Google Express makes it easy to compare prices of the same item offered by different retailers.
The light strip is sold by Best Buy, a retailer I’ve frequented many times. The armband comes from an online store called Sports Unlimited, which I’d never shopped at (or even heard of) before working on this review.
With Google Express, you need to meet a pricing threshold for each retailer in order to qualify for free shipping. For most stores, that threshold is either $25 or $35, but not every store adheres to this.
For example, the light strip costs $79.99, well over the free shipping threshold for Best Buy, which is $35. The armband costs $39.95, which is under Sports Unlimited’s free shipping threshold of $49. So my Best Buy purchase would have free shipping, but the Sports Unlimited one would not.
With my decision made, I added the light strip and the armband to my cart and continued on to make my payment.
Paying for your Google Express items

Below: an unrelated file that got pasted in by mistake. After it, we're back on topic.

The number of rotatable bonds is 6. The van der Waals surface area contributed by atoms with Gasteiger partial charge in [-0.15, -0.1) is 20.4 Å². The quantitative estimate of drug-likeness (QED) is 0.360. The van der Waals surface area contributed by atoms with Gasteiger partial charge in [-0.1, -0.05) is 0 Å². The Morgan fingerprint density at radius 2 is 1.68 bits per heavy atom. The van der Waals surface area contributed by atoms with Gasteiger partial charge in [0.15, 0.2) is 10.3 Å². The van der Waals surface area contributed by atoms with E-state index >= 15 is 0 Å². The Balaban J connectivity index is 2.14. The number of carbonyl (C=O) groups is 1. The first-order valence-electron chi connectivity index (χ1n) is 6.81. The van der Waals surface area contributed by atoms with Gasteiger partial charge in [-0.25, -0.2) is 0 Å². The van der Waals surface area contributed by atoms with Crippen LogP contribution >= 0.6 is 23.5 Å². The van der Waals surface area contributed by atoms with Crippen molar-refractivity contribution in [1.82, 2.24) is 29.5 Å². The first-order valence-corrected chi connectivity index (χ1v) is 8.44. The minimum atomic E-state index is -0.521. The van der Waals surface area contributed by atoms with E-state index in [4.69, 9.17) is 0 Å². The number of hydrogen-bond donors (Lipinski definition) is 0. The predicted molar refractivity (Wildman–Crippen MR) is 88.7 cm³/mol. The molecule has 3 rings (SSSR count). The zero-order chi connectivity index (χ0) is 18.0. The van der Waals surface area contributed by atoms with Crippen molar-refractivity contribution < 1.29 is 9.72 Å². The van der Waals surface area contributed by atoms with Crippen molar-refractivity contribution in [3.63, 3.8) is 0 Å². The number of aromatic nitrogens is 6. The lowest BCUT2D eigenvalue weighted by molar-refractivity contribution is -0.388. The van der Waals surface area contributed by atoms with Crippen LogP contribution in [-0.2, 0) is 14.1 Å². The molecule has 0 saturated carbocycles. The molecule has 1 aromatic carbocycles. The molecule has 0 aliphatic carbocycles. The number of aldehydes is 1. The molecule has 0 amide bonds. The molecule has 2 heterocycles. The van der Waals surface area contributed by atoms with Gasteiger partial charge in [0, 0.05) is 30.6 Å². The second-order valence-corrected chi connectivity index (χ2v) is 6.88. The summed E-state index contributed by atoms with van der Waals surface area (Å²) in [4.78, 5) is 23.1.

Since this is Google we’re talking about, the checkout process is very simple and straightforward. Unlike Amazon’s “everything but the kitchen sink” approach to checking out, my Google Express cart, checkout page, and confirmation page (shown above) were clean with lots of white space.
Since my Google account is connected to my Google Pay account, I didn’t need to tell Google Express any credit card or shipping information. It defaulted to my home address for the shipping (I could have changed this if I wanted, though) and used my default credit card in Google Pay as my payment method (I could have changed this also). This made things really easy, and it was nice not having to enter in all that information manually, despite this being my first time using Google Express.